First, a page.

How to Spot a Credit Card Skimmer
Check before you swipe. Here’s how it all works
Check out how long it takes the man in the white shirt to place a credit card skimming device on top of a credit card terminal in a Miami Beach gas station.
As you can see on this security video released by the Miami Beach Police, the man in the light blue shirt distracts the clerk while the other man places the device, without the cashier noticing. (The police retrieved the skimmer by the second day, after a call from the station clerk who noticed it.)
These skimmers capture the bank account data stored on the magnetic strip of your credit or debit card when you swipe your card, according to the Federal Bureau of Investigation (FBI). Criminals then use the data to create a new card and go on a shopping spree. Or they sell the card or steal your identity.
You won’t know anything’s wrong when you swipe your card — the transaction will still go through.
Skimmers are cropping up in more and more gas stations and ATMs. Skimming accounts for 30 percent of all data fraud and results in more than $2 billion in losses annually, according to a 2015 study from ATM Marketplace, a trade publication with a focus on the ATM industry.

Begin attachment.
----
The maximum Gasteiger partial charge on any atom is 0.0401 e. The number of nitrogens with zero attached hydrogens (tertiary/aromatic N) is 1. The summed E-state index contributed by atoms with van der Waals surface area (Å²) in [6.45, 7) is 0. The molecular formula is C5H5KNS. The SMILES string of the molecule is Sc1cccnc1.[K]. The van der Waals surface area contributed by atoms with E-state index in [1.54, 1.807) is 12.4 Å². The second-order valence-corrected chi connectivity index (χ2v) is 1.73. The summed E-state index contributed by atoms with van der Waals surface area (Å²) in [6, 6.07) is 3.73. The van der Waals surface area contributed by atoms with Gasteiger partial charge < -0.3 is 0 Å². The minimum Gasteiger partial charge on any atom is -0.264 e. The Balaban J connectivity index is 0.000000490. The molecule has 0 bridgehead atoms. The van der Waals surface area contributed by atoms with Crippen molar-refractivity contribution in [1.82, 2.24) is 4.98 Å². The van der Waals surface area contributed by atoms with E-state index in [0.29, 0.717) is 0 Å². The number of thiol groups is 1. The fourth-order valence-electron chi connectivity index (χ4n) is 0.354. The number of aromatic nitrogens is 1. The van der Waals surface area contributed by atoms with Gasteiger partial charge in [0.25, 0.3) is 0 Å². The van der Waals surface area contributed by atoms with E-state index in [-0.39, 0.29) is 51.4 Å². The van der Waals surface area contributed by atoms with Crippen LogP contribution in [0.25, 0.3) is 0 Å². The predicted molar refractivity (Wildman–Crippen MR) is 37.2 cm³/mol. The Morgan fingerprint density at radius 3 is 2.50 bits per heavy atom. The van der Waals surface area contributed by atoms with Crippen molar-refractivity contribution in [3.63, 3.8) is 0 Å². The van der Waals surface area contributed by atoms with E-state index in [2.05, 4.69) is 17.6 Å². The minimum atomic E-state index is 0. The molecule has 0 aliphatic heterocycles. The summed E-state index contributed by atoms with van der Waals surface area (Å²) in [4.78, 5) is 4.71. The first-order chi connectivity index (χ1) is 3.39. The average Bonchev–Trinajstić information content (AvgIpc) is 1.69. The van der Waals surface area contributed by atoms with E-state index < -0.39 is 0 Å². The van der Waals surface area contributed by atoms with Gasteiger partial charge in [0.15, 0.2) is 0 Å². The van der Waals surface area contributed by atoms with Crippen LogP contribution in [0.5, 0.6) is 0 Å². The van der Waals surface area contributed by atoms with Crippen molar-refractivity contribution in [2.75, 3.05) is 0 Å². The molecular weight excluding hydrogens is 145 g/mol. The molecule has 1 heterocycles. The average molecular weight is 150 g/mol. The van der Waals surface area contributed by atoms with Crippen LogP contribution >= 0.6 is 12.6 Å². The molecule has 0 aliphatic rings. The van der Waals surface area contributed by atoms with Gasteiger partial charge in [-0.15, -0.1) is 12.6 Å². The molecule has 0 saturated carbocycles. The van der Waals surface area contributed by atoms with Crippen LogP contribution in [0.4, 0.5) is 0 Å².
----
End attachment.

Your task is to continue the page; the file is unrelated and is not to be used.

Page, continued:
Criminals may be making the most of skimming devices now, before more people have EMV (chip) credit cards, which are impervious to skimming, Methuen police chief Joseph Solomon told WCBV Boston after finding a skimmer at a local bank. Instead of swiping these cards, you insert them into a slot.
How to spot one
Skimming devices are installed for a short period of time, usually a few hours, says the FBI. They look very similar to the original card reader and fit right over it.
Here’s what to look for before you swipe away.
- Check for any loose parts. Inspect the credit card reader before using it and be suspicious if you see anything loose, crooked or damaged. Tug at it, if possible. It shouldn’t wiggle. Also check for scratching around the card slot, adhesive tape or glue residue. Skimmers are often attached to an ATM or terminal by nothing more than double-sided tape for easy removal.
- Look for hidden cameras. At ATMs, skimmers are sometimes used in conjunction with hidden cameras that record you as you enter your PIN, says the FBI. Cover the pin pad while you type your PIN as if someone were looking over your shoulder — because someone might be. If possible, advises the FBI, go to an ATM inside a bank branch, and avoid ATMs in tourist areas.
- Check out the keypad, too. Criminals can use a fake keypad to record your keystrokes as you enter your pin, says the FBI. If it moves or looks suspicious, don’t use it.
If you find evidence of fraud, call 911 immediately. Then call your bank and ask them how to file a fraud report.
Follow these steps to recover from identity theft fraud.
Related: Your Wallet Was Stolen, Now What?
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